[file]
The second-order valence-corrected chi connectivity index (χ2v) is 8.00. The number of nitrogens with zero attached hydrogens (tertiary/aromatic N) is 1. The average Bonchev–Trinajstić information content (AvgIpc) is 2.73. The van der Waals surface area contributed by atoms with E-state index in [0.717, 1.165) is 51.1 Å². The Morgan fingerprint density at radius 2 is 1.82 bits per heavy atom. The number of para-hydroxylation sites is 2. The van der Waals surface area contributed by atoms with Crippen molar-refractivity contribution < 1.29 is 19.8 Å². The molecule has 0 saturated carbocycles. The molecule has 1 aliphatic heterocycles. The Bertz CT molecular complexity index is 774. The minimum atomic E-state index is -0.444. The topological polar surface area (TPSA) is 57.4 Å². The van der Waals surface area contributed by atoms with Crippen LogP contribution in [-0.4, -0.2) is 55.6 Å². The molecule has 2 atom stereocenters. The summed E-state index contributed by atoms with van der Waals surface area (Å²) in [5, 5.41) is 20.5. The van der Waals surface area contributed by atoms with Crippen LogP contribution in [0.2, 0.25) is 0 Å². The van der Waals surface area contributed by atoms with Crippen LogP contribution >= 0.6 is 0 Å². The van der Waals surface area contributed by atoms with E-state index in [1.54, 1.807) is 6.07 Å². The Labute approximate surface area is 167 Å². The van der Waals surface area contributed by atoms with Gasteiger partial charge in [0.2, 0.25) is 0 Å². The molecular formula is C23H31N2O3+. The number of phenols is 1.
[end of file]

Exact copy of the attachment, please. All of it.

The second-order valence-corrected chi connectivity index (χ2v) is 8.00. The number of nitrogens with zero attached hydrogens (tertiary/aromatic N) is 1. The average Bonchev–Trinajstić information content (AvgIpc) is 2.73. The van der Waals surface area contributed by atoms with E-state index in [0.717, 1.165) is 51.1 Å². The Morgan fingerprint density at radius 2 is 1.82 bits per heavy atom. The number of para-hydroxylation sites is 2. The van der Waals surface area contributed by atoms with Crippen molar-refractivity contribution < 1.29 is 19.8 Å². The molecule has 0 saturated carbocycles. The molecule has 1 aliphatic heterocycles. The Bertz CT molecular complexity index is 774. The minimum atomic E-state index is -0.444. The topological polar surface area (TPSA) is 57.4 Å². The van der Waals surface area contributed by atoms with Crippen LogP contribution in [-0.4, -0.2) is 55.6 Å². The molecule has 2 atom stereocenters. The summed E-state index contributed by atoms with van der Waals surface area (Å²) in [5, 5.41) is 20.5. The van der Waals surface area contributed by atoms with Crippen LogP contribution in [0.2, 0.25) is 0 Å². The van der Waals surface area contributed by atoms with Crippen LogP contribution >= 0.6 is 0 Å². The van der Waals surface area contributed by atoms with E-state index in [1.54, 1.807) is 6.07 Å². The Labute approximate surface area is 167 Å². The van der Waals surface area contributed by atoms with Gasteiger partial charge in [0.2, 0.25) is 0 Å². The molecular formula is C23H31N2O3+. The number of phenols is 1.